Sven Birkerts’s essay on Emerson’s “The Poet” [April 2012] focuses on the disconnect he senses between Emerson’s transcendental theory and the practice of poetry today. This misalignment, Birkerts feels, is due to the “culture of embarrassment” that has taken root in our academic institutions, which shun the idea of the “soul” and “perfect beauty” in art, replacing these terms or aims with an “arbitrariness” that stems from the fact that we are constantly “on the run from the anxious vibration of our living.” Birkerts says that Emerson’s text feels “archaic” and somehow “remote” from modern poetic discourse, which dismisses the “inward as a place for progress or gain.” Indeed, Birkerts feels that “The Poet” seems so alien to a modern reader that it might have come from “another world.”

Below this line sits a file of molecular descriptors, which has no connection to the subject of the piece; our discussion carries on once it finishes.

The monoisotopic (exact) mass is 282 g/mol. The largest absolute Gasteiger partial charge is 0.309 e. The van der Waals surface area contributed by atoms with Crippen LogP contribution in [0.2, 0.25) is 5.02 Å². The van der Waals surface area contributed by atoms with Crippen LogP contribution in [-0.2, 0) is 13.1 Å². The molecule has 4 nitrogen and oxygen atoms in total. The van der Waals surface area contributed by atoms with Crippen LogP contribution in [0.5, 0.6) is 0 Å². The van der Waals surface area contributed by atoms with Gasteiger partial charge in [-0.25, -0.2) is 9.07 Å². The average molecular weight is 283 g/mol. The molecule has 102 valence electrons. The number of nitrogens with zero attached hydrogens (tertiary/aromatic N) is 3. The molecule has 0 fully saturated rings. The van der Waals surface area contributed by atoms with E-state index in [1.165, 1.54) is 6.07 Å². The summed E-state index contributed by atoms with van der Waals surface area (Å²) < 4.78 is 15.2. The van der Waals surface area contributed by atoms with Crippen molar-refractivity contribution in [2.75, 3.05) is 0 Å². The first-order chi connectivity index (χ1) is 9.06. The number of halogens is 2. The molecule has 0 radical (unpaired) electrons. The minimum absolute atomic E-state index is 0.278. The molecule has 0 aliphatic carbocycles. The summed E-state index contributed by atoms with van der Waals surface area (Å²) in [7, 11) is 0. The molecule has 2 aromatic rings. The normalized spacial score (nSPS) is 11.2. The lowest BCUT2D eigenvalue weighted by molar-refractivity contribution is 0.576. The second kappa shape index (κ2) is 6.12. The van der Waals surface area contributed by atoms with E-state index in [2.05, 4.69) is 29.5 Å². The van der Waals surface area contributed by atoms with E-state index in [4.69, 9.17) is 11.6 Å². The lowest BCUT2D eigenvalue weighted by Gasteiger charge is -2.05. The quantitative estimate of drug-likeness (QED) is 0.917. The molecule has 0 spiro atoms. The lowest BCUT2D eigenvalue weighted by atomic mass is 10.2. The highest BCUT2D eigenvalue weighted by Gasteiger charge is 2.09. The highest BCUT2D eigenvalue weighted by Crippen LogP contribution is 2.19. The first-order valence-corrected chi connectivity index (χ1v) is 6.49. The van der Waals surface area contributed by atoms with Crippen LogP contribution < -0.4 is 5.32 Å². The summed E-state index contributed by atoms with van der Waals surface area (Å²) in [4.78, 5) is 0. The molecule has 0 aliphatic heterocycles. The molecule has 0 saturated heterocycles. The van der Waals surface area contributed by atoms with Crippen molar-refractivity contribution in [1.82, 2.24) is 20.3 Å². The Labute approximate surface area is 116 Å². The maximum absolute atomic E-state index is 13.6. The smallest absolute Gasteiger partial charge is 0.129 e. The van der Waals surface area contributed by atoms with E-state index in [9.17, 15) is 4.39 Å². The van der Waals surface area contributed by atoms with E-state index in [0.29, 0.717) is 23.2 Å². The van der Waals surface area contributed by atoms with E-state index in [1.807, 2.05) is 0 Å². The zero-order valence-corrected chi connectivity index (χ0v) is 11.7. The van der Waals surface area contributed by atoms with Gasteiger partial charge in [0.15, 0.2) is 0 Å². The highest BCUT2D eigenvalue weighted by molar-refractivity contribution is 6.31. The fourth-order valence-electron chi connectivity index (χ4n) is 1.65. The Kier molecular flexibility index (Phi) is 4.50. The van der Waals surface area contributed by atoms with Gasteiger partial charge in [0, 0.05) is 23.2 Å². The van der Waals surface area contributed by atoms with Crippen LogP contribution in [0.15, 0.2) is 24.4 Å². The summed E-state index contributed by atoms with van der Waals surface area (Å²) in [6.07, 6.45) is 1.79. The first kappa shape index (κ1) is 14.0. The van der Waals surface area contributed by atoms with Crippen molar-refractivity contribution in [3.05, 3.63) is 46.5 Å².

While I can agree with Birkerts that self-transcendence through internal examination is on the wane, I still feel uncomfortable with how much he distances Emerson’s essay. Even though Emerson uses the “soul” to craft his argument, there is no doubt that, on a logical level, the essay still works whether you choose to buy into its portrayal of the poet or not. What makes Emerson so important to my own experience of poetry is the very feeling that Birkerts seems to long for, a sense of “The Poet” transcending its time and coming to bear on the present. I receive this sensation of relevancy through the clarity of Emerson’s prose and the religious fervor of his argument, both of which, I believe, can fully penetrate the secular age in which we live.